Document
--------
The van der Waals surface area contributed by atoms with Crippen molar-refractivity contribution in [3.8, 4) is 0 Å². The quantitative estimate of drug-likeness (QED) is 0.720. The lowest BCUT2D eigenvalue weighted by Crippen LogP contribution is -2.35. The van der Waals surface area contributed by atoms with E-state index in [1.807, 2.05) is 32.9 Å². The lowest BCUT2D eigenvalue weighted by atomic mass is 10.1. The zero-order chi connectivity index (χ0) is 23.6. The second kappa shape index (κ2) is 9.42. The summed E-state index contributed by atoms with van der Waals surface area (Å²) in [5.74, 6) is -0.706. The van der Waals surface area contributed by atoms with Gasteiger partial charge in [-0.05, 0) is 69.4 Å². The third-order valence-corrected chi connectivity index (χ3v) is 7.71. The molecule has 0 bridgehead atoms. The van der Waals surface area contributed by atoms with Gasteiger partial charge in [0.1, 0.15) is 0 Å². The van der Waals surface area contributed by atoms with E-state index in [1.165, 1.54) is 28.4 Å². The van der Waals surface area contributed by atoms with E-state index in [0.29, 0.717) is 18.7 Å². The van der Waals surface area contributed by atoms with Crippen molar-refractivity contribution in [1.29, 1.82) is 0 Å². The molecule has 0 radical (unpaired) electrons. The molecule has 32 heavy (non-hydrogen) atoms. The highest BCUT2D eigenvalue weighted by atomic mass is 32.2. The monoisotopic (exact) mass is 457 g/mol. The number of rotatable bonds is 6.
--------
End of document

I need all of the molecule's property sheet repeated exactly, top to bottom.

The van der Waals surface area contributed by atoms with Crippen molar-refractivity contribution in [3.8, 4) is 0 Å². The quantitative estimate of drug-likeness (QED) is 0.720. The lowest BCUT2D eigenvalue weighted by Crippen LogP contribution is -2.35. The van der Waals surface area contributed by atoms with E-state index in [1.807, 2.05) is 32.9 Å². The lowest BCUT2D eigenvalue weighted by atomic mass is 10.1. The zero-order chi connectivity index (χ0) is 23.6. The second kappa shape index (κ2) is 9.42. The summed E-state index contributed by atoms with van der Waals surface area (Å²) in [5.74, 6) is -0.706. The van der Waals surface area contributed by atoms with Gasteiger partial charge in [-0.05, 0) is 69.4 Å². The third-order valence-corrected chi connectivity index (χ3v) is 7.71. The molecule has 0 bridgehead atoms. The van der Waals surface area contributed by atoms with Gasteiger partial charge in [0.1, 0.15) is 0 Å². The van der Waals surface area contributed by atoms with E-state index in [1.165, 1.54) is 28.4 Å². The van der Waals surface area contributed by atoms with E-state index in [0.29, 0.717) is 18.7 Å². The van der Waals surface area contributed by atoms with Crippen molar-refractivity contribution in [1.29, 1.82) is 0 Å². The molecule has 0 radical (unpaired) electrons. The molecule has 32 heavy (non-hydrogen) atoms. The highest BCUT2D eigenvalue weighted by atomic mass is 32.2. The monoisotopic (exact) mass is 457 g/mol. The number of rotatable bonds is 6.